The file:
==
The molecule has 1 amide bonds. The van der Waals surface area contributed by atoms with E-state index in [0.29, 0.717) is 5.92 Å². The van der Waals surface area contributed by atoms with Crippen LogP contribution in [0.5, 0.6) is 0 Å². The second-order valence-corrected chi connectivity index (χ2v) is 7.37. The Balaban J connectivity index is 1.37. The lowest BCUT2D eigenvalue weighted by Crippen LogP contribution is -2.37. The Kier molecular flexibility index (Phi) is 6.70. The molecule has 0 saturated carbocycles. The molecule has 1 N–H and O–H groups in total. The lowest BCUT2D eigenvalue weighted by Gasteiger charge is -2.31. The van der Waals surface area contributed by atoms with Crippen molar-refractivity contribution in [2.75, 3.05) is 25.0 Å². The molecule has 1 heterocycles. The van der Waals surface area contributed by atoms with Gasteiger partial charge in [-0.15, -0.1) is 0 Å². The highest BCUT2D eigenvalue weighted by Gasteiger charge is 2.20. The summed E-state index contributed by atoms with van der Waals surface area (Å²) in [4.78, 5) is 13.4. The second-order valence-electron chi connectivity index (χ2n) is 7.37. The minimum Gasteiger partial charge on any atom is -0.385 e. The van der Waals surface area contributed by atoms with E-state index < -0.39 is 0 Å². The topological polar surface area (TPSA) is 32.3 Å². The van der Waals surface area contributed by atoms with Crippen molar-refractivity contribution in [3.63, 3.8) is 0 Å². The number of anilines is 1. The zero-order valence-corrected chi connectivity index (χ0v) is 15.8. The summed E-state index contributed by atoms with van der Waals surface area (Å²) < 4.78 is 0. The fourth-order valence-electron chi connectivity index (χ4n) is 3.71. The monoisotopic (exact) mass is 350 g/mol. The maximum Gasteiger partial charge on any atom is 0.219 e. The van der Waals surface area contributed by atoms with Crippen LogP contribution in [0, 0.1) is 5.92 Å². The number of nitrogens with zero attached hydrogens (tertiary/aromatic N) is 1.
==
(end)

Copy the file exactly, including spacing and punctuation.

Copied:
The molecule has 1 amide bonds. The van der Waals surface area contributed by atoms with E-state index in [0.29, 0.717) is 5.92 Å². The van der Waals surface area contributed by atoms with Crippen LogP contribution in [0.5, 0.6) is 0 Å². The second-order valence-corrected chi connectivity index (χ2v) is 7.37. The Balaban J connectivity index is 1.37. The lowest BCUT2D eigenvalue weighted by Crippen LogP contribution is -2.37. The Kier molecular flexibility index (Phi) is 6.70. The molecule has 0 saturated carbocycles. The molecule has 1 N–H and O–H groups in total. The lowest BCUT2D eigenvalue weighted by Gasteiger charge is -2.31. The van der Waals surface area contributed by atoms with Crippen molar-refractivity contribution in [2.75, 3.05) is 25.0 Å². The molecule has 1 heterocycles. The van der Waals surface area contributed by atoms with Gasteiger partial charge in [-0.15, -0.1) is 0 Å². The highest BCUT2D eigenvalue weighted by Gasteiger charge is 2.20. The summed E-state index contributed by atoms with van der Waals surface area (Å²) in [4.78, 5) is 13.4. The second-order valence-electron chi connectivity index (χ2n) is 7.37. The minimum Gasteiger partial charge on any atom is -0.385 e. The van der Waals surface area contributed by atoms with E-state index < -0.39 is 0 Å². The topological polar surface area (TPSA) is 32.3 Å². The van der Waals surface area contributed by atoms with Crippen molar-refractivity contribution in [3.63, 3.8) is 0 Å². The number of anilines is 1. The zero-order valence-corrected chi connectivity index (χ0v) is 15.8. The summed E-state index contributed by atoms with van der Waals surface area (Å²) < 4.78 is 0. The fourth-order valence-electron chi connectivity index (χ4n) is 3.71. The monoisotopic (exact) mass is 350 g/mol. The maximum Gasteiger partial charge on any atom is 0.219 e. The van der Waals surface area contributed by atoms with Crippen LogP contribution in [0, 0.1) is 5.92 Å². The number of nitrogens with zero attached hydrogens (tertiary/aromatic N) is 1.